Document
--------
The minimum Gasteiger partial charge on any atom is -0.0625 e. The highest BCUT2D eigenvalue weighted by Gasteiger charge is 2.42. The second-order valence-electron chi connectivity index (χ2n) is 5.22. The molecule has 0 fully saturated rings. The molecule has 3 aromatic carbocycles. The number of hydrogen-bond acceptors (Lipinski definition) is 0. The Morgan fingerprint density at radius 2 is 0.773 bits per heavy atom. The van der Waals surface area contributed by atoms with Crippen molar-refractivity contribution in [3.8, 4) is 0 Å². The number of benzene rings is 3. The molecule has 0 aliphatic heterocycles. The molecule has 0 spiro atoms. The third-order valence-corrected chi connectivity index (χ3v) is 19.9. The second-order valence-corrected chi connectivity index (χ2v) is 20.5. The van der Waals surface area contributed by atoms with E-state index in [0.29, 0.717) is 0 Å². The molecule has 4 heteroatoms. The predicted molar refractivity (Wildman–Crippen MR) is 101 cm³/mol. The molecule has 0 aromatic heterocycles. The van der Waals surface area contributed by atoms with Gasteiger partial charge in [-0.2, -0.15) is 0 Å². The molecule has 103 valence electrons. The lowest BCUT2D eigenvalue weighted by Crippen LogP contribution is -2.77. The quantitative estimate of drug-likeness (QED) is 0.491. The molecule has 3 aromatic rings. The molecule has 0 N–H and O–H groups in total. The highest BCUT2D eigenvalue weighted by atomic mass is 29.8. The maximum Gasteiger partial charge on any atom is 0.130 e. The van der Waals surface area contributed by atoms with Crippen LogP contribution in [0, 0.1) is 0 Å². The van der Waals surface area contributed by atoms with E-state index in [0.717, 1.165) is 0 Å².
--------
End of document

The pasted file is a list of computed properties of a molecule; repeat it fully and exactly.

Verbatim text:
The minimum Gasteiger partial charge on any atom is -0.0625 e. The highest BCUT2D eigenvalue weighted by Gasteiger charge is 2.42. The second-order valence-electron chi connectivity index (χ2n) is 5.22. The molecule has 0 fully saturated rings. The molecule has 3 aromatic carbocycles. The number of hydrogen-bond acceptors (Lipinski definition) is 0. The Morgan fingerprint density at radius 2 is 0.773 bits per heavy atom. The van der Waals surface area contributed by atoms with Crippen molar-refractivity contribution in [3.8, 4) is 0 Å². The number of benzene rings is 3. The molecule has 0 aliphatic heterocycles. The molecule has 0 spiro atoms. The third-order valence-corrected chi connectivity index (χ3v) is 19.9. The second-order valence-corrected chi connectivity index (χ2v) is 20.5. The van der Waals surface area contributed by atoms with E-state index in [0.29, 0.717) is 0 Å². The molecule has 4 heteroatoms. The predicted molar refractivity (Wildman–Crippen MR) is 101 cm³/mol. The molecule has 0 aromatic heterocycles. The van der Waals surface area contributed by atoms with Gasteiger partial charge in [-0.2, -0.15) is 0 Å². The molecule has 103 valence electrons. The lowest BCUT2D eigenvalue weighted by Crippen LogP contribution is -2.77. The quantitative estimate of drug-likeness (QED) is 0.491. The molecule has 3 aromatic rings. The molecule has 0 N–H and O–H groups in total. The highest BCUT2D eigenvalue weighted by atomic mass is 29.8. The maximum Gasteiger partial charge on any atom is 0.130 e. The van der Waals surface area contributed by atoms with Crippen LogP contribution in [0, 0.1) is 0 Å². The van der Waals surface area contributed by atoms with E-state index in [0.717, 1.165) is 0 Å².